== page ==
But what Airflow has so far is a press release. It’s not even to the point of a concept demonstrator, something it plans to do with a Cessna 210 and which Ampaire is already doing with a Cessna 337. (This is covered in the NOVA program.) Like others in the modern mediascape, we cover these stories as straight news without comment, leaving the reader to decide on their legitimacy. I’m beginning to think such reports need a warning label or some kind of five-level credibility index. “Caution: Reading this story may give you the impression that you’ll be flying on an electric airplane next month or next year. Or the year after that. Restraint is recommended.”
The profusion of startups and the stories they ignite may have a cumulative effect. If you read enough of them, you may begin to believe that things are further along than you imagined. The reality is messier than that, uneven and almost impossible to pin down by even an informed journalist asking the right questions. Consider this fact: I’ve covered this field as aggressively as resources allow and I’ve flown electric airplanes exactly twice for barely an hour in six years of trying. And I had to go to Slovenia to do it.
The true, washed-in-the-blood electric acolyte may concede the hype but also believe the entire enterprise will reach critical mass suddenly and you’ll be stepping on a Joby air taxi instead of hailing an Uber. No one can say when this will happen or even if it will.
But I’m pretty sure it won’t be suddenly or sooner than we think. But I’m also lukewarm sure it won’t be never. Betwixt the two is the challenge of playing coverage just the right way. I doubt if we’re getting it right.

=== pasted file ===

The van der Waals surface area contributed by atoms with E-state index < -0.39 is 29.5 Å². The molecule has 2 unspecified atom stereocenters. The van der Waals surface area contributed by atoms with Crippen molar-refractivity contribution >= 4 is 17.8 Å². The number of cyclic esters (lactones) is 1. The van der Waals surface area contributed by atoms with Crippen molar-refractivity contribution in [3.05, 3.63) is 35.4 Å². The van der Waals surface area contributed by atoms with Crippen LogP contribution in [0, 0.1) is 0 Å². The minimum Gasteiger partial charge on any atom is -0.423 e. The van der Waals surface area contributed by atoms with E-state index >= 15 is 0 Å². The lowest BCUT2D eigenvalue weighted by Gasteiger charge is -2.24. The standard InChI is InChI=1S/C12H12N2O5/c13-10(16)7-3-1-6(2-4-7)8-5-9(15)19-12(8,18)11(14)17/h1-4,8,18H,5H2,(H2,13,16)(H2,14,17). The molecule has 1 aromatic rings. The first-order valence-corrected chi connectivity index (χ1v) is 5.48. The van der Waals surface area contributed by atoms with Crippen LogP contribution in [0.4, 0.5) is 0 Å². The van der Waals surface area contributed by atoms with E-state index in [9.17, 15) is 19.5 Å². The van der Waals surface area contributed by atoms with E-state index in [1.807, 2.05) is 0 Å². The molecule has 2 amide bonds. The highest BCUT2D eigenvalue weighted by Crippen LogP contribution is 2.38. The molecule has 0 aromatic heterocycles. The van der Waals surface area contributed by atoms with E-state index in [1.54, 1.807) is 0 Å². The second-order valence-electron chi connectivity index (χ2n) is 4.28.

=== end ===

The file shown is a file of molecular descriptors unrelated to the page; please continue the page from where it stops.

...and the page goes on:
In all the discussion about battery technology, about regulation and certification, noise, payload, cost and range one fact is in such plain sight that it’s rarely discussed: the aerodynamic advantages of distributed electric power. Powerful, reliable electric motors are already allowing these machines to do something previous aircraft could not, which is to take off and land vertically or nearly so without sacrificing high cruise speed to an unacceptably high noise signature. If Joby’s claims are correct—and I remain skeptical until they desist from being so secretive—this has been demonstrated to near the point of certified, production aircraft. But between “near the point” and certified is a yawning gap that could take years to bridge.
Electric propulsion also encourages the inevitability of autonomous flight for both people and cargo. Virtually all of these aircraft are being designed with automation as a fundamental assumption with a human pilot inserted as a temporary concession to passengers we imagine to be too fearful of trusting a robot instead. Rational or not, the same thinking assumes passengers can’t or won’t parse that most accidents are caused by homo the sap doing something stupid or wrong in the cockpit. Will this change? I’d say yes, we just don’t know when.
Also lost in the noise is a critical juxtaposition. It’s one thing for NASA to strap 20 motors to an airplane wing to prove a concept and quite another for the boys and girls down in the shop to build such a thing profitably. Never mind fantasies about automated factories, for short-term viability, these ideas will have to show at least some inkling that their economic outlook is worth the trouble and expense.